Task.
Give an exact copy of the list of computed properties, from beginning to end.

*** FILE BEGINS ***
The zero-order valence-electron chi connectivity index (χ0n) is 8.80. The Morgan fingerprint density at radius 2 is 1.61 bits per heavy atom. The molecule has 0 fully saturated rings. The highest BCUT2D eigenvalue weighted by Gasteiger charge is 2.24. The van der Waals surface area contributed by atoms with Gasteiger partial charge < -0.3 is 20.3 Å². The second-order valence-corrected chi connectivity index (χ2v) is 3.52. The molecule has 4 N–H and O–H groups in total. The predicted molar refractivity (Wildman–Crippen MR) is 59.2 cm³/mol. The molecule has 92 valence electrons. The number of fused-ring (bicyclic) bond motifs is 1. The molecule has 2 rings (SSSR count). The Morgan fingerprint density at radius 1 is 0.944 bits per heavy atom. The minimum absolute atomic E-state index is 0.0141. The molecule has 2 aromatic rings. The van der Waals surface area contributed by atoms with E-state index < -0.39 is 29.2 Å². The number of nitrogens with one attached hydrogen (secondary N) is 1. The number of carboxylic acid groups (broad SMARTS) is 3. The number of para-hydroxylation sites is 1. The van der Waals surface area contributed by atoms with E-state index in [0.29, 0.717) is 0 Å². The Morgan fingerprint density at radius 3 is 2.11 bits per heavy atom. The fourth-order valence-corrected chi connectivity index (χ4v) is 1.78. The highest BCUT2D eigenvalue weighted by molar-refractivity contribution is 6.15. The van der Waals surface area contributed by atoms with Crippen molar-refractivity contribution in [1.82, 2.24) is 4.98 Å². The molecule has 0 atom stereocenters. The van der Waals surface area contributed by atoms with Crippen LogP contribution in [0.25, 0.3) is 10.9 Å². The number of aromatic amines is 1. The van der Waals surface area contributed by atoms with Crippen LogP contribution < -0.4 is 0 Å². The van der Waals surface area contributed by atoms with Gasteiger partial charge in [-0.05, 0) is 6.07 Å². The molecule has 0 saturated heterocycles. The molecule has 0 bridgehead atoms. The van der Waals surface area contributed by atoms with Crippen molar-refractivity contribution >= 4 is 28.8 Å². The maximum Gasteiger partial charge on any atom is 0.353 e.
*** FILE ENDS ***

The zero-order valence-electron chi connectivity index (χ0n) is 8.80. The Morgan fingerprint density at radius 2 is 1.61 bits per heavy atom. The molecule has 0 fully saturated rings. The highest BCUT2D eigenvalue weighted by Gasteiger charge is 2.24. The van der Waals surface area contributed by atoms with Gasteiger partial charge < -0.3 is 20.3 Å². The second-order valence-corrected chi connectivity index (χ2v) is 3.52. The molecule has 4 N–H and O–H groups in total. The predicted molar refractivity (Wildman–Crippen MR) is 59.2 cm³/mol. The molecule has 92 valence electrons. The number of fused-ring (bicyclic) bond motifs is 1. The molecule has 2 rings (SSSR count). The Morgan fingerprint density at radius 1 is 0.944 bits per heavy atom. The minimum absolute atomic E-state index is 0.0141. The molecule has 2 aromatic rings. The van der Waals surface area contributed by atoms with E-state index < -0.39 is 29.2 Å². The number of nitrogens with one attached hydrogen (secondary N) is 1. The number of carboxylic acid groups (broad SMARTS) is 3. The number of para-hydroxylation sites is 1. The van der Waals surface area contributed by atoms with E-state index in [0.29, 0.717) is 0 Å². The Morgan fingerprint density at radius 3 is 2.11 bits per heavy atom. The fourth-order valence-corrected chi connectivity index (χ4v) is 1.78. The highest BCUT2D eigenvalue weighted by molar-refractivity contribution is 6.15. The van der Waals surface area contributed by atoms with Crippen molar-refractivity contribution in [1.82, 2.24) is 4.98 Å². The molecule has 0 atom stereocenters. The van der Waals surface area contributed by atoms with Crippen LogP contribution in [0.25, 0.3) is 10.9 Å². The number of aromatic amines is 1. The van der Waals surface area contributed by atoms with Crippen LogP contribution < -0.4 is 0 Å². The van der Waals surface area contributed by atoms with Gasteiger partial charge in [-0.05, 0) is 6.07 Å². The molecule has 0 saturated heterocycles. The molecule has 0 bridgehead atoms. The van der Waals surface area contributed by atoms with Crippen molar-refractivity contribution >= 4 is 28.8 Å². The maximum Gasteiger partial charge on any atom is 0.353 e.